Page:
Australia’s first Jewish Super Rugby player

  • JackSportDavid-Horwitz
There are not many Jewish players in Australian national sporting teams. It could simply be because they are not good enough.
by JACK MILNER | Mar 30, 2017

David Horwitz, however, has just become Australia’s first Jewish Super Rugby player. He has not quite made a national team yet, but is now a regular in the Waratahs franchise.

While David is a born and bred Australian, his parents are from South Africa. He attended Moriah College, a Jewish school in Sydney.

South African rugby referee Jonathan Kaplan, who is friendly with David’s uncle, says he has been watching the 22-year-old in action. “Right now, I think he is a good provincial player.”

David was one of 10 players who made his debut for the Waratahs last year. He made an impression in the first match, scoring his very first try in his opening game in round one against the Queensland Reds, becoming the first of six Waratah players to score their inaugural try in their debut season.

He went on to play in 13 out of 15 games for the team last season and although he started off as a flyhalf, he has slotted in as a dependable option at inside centre.

David has spent the last few years as the starting flyhalf for Randwick in the Shute Shield. He was first invited to train with the Waratahs when he was just 18 years old and he is now in his fourth full year with the team.

He was selected to the 2014 Australian under-20 team, adding to an already impressive resumé which includes representative honours as a former New South Wales Barbarian (2013), Australian Schoolboy (2011/12) and New South Wales Colts.

David switched from Moriah to Scots College to develop his sporting talents and quickly proved himself equally adept at both flyhalf and inside centre. 

In an interview ahead of the 2017 Super Rugby season, David said the team’s aim is to make the semifinals and challenge for the title. That is a very tough call, indeed, considering the team has played five matches, winning against the Force and Reds - both Australian teams - but losing to the Lions, Sharks and Brumbies.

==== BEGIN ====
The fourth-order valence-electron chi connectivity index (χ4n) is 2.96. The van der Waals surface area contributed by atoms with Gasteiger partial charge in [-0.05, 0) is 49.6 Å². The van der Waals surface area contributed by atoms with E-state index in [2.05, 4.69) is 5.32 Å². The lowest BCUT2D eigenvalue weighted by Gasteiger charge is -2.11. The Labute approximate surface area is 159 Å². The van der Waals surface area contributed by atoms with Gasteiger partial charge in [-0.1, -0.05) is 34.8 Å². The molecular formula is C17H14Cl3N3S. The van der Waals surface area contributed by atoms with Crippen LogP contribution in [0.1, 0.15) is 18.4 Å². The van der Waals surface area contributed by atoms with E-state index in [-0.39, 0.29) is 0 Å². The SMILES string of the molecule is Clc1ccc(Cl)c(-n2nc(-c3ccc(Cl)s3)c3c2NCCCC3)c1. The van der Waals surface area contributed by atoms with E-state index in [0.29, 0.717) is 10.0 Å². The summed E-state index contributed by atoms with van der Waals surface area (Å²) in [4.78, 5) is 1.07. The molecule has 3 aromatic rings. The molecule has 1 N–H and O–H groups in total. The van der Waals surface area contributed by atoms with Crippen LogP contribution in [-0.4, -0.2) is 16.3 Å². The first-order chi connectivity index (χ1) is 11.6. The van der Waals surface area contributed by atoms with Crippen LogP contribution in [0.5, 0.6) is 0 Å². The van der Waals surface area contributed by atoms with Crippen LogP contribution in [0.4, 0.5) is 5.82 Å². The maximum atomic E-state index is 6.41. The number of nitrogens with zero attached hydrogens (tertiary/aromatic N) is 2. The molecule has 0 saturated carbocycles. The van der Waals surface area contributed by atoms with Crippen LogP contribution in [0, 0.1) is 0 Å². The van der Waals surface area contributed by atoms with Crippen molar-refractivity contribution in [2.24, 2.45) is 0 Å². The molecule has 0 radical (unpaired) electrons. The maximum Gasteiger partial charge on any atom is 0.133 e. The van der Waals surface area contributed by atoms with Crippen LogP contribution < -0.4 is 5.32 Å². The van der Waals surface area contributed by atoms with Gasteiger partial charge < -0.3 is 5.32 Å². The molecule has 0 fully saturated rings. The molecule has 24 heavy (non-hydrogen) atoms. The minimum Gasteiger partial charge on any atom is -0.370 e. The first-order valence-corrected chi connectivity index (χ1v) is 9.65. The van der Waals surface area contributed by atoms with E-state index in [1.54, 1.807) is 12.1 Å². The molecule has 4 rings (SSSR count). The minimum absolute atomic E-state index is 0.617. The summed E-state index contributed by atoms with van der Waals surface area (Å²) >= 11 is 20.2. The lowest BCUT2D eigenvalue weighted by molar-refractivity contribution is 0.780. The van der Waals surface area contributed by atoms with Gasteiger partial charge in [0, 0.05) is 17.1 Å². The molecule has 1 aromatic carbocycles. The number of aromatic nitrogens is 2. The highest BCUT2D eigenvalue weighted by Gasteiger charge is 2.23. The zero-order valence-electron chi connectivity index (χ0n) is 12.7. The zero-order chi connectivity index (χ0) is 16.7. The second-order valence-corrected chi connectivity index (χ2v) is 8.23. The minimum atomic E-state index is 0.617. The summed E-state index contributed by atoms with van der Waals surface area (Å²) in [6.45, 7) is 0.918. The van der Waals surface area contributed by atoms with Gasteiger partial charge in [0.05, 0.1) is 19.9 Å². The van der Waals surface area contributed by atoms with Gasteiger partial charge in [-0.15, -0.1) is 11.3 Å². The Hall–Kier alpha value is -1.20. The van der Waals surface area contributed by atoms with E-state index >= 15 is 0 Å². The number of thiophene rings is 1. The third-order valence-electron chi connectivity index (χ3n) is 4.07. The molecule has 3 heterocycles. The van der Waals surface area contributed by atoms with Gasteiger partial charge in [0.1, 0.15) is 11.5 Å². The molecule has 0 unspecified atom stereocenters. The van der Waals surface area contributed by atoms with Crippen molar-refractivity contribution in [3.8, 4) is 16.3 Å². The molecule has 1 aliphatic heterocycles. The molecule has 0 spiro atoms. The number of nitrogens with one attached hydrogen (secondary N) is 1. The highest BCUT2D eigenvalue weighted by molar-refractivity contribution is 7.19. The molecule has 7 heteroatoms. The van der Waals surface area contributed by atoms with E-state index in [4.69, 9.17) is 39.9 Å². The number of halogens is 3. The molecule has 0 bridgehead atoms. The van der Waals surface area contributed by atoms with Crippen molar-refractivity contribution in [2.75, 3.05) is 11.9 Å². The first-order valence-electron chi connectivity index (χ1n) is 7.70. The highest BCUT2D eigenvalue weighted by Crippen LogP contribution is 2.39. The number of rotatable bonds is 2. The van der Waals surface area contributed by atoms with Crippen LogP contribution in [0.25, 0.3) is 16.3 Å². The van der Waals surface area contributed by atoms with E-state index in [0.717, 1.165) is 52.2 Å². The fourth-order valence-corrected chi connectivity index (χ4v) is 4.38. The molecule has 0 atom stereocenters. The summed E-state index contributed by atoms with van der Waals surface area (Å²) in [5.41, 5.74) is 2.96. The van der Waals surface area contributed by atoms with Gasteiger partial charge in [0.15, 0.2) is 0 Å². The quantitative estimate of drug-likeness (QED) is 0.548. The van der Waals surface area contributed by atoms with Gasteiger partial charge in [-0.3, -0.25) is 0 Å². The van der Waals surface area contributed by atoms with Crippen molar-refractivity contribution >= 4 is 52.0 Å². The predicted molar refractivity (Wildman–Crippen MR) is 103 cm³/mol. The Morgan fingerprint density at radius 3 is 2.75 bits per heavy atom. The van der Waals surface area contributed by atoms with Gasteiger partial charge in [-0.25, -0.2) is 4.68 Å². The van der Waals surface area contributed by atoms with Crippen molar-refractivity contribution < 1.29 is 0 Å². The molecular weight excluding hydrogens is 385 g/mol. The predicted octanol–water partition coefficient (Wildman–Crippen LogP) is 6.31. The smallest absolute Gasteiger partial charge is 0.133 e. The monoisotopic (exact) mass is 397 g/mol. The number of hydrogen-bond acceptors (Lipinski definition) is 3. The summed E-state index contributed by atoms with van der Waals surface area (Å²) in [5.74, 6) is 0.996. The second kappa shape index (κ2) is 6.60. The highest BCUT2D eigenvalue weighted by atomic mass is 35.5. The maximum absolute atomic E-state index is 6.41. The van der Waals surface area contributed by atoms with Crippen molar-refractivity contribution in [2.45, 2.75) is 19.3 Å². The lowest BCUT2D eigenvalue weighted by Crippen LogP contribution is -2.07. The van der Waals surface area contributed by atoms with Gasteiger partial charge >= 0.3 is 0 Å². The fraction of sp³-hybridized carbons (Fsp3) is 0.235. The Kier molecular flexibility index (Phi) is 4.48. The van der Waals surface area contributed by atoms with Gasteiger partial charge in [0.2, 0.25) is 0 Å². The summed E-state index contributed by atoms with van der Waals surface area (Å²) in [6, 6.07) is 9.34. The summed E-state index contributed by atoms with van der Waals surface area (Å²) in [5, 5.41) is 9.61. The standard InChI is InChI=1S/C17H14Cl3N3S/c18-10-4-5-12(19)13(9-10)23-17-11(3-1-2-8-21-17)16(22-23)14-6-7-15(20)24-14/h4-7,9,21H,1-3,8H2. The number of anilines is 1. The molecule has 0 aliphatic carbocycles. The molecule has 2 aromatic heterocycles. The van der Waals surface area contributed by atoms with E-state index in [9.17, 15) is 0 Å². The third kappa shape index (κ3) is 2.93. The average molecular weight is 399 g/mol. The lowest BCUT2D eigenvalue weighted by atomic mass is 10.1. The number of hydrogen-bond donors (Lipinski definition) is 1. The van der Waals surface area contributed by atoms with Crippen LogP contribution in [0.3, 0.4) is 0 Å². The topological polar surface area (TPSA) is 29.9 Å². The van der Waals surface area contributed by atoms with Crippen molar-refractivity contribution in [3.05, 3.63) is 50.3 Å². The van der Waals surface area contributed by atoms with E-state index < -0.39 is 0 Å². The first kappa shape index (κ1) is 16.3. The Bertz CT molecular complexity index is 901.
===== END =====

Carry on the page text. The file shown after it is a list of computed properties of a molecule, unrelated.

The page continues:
He didn’t play in the first game, came on as substitute in the next three, but did start in the match against the Force, scoring a try in the 79th minute (converted) which allowed the Waratahs to win 32-25. 

Though his Jewishness it is not something by which he wants to be defined, it’s hard for him not to feel like somewhat of an ambassador - he was named Jewish Sportsman of the Year last year.

“I don’t want to be known for that kind of quirk or gimmick,” he said in an interview with Australian Jewish News. “I want to be known as a footballer on merit and I also want to be known in the Jewish community because I’m a proud Jew and I know that does coincide with the rugby because it’s almost a strange thing because there’s not a lot of Jewish sportsmen out there.”

In fact, when Rabbi Levi Wolff from the Central Synagogue in Bondi Junction attended the Waratahs’ clash with the Rebels, it was a moment that held special significance for David. 

“There’s nearly 1 000 people who go to his synagogue and listen to his sermons, so for him to show that individual care, and come and sit with my family, and try and understand that part of my life even though it’s so foreign to him, it’s great,” he said.

However, David is pragmatic when it comes to practising his religion, realistic about having to play on Shabbat, or observing fasting holiday Yom Kippur.

“When I’ve talked to my parents about it they’ve been quite flexible that this (rugby) is my passion, this is what I want to make a career out of and you’ve definitely got to make sacrifices because of that,” he said.

“Although rugby’s so important to me now, it is a sport at the end of the day, a game.

“It’s one that I work very hard at and I am passionate about, but whenever it all seems like it’s getting too much, it helps me to think back to the fact that it’s not the biggest thing in life.”

That is why David is also studying for a commerce degree at Sydney University.

“All you want to do is go out there and contribute and try to do some positive things for your team,” he said.

 “It’s a learning curve, I definitely want to show the coaches that I can be impactful off the bench, but obviously I’m also chasing that starting role and cementing my spot in the team.”




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